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Land Doctrine for Sri Lanka; In Anticipation of Future Threats to the National Security to Sri Lanka

Show simple item record De Silva, P P 2018-05-23T09:54:53Z 2018-05-23T09:54:53Z 21/08/2014
dc.description.abstract The Indian Ocean region has always been a sensitive and a complicated area in Geo-political, Geo-strategy, Geo-economic and Geo-cultural point of view. Situated in right middle of this mighty Indian Ocean, Sri Lanka's Geo-strategic location draw many a foreign influences to a great extent. Many nations have paved their interest in Sri Lanka in different outlooks. A tribute to its location Sri Lanka's geographical shape, size, and the ground configuration together with natural harbours of the country too draw the attention of any nation that has an interest in and around the Indian Ocean. It's surely not a spot to be missed out in context of maritime interests of the world's sea going nations in particular and in general the overall security concerns in and around Indian Ocean. Even during ancient times there are records to prove how important Sri Lanka had been in the maritime interests of the sea going nations. Silk route era and even beyond Sri Lanka had been a hub or a transit location. During the colonial expansion Sri Lanka drew the attention of the three major powers such as Portuguese, Dutch and the British. Their confrontations over the control of this tiny island and onwards events unfolded in the colonial era clearly demonstrate a strategic importance Sri Lanka. During World War I and II, again Sri Lanka became the Command location of the South East Asian Command of the Allied Forces. The Trincomalee harbour housed the maritime assets of the South East Asian Command, the second largest fleet of the Allied Forces. Then, during the Cold War period, two superpowers and their allies' interest, their overt and covert undertakings in Sri Lanka once again had proven how important Sri Lanka is for these power struggles. In the contemporary world, again and again Sri Lanka is a concern for many a nations. Rising South East Asian nations and their interest on security, energy and resources, once again Sri Lanka will be one of their prime concerns. Supremacy for power between rising nations and those establish power bases will surely extend whatever the methods that they can to exercise command over the control of the Sri Lanka. To survive and to exist in and around this ever challenging security concerns, Sri Lanka needs a formidable Grand Strategy and a Land Doctrine to shape its defence forces. Policy makers thinking to be executed at operational and tactical level, there has to be long term understanding which will be the blueprint for the military leaders to organis, train, equip the country's military apertures. A sound land doctrine is a must to be developed and this paper is an attempt to highlight the need of a Land doctrine for the country and suggest a possible way out for developing such a doctrine for the country in absence of a one. en_US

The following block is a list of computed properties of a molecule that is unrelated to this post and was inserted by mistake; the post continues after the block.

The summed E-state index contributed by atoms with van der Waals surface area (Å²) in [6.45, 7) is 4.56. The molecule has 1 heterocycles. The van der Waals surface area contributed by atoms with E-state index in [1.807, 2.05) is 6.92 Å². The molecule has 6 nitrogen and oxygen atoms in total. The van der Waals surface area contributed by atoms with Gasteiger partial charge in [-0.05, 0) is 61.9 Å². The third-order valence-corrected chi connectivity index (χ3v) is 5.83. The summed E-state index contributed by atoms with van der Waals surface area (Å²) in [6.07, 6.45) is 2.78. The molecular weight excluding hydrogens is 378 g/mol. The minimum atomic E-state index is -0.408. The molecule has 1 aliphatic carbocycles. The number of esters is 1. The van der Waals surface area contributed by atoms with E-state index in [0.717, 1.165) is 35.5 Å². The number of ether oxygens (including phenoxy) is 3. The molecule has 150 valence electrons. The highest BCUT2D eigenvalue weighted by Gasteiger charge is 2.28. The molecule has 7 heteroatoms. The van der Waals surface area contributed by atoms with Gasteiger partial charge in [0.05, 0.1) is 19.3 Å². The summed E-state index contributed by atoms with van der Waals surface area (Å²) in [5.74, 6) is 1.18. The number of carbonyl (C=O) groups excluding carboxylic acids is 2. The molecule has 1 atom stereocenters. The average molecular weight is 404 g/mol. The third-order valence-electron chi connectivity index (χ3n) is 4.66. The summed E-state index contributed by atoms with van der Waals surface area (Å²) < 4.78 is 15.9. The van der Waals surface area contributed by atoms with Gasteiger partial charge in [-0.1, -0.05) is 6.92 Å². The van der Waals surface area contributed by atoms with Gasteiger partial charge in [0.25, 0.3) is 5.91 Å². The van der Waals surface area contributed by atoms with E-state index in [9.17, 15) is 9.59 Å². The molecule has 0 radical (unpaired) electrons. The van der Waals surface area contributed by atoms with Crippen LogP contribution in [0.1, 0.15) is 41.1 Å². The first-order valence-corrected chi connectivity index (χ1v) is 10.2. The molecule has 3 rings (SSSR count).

dc.language.iso en en_US
dc.subject Land Doctrine en_US
dc.subject National Security in Sri Lanka en_US
dc.title Land Doctrine for Sri Lanka; In Anticipation of Future Threats to the National Security to Sri Lanka en_US
dc.type Article Full Text en_US
dcterms.bibliographicCitation De Silva, P. P. (2014). Land Doctrine for Sri Lanka; In Anticipation of Future Threats to the National Security to Sri Lanka. In KDU International Research Symposium Proceedings (pp. 8–14). General Sir John Kotelawala Defence University.
dc.identifier.journal KDU IRC en_US
dc.identifier.pgnos Aug-14 en_US

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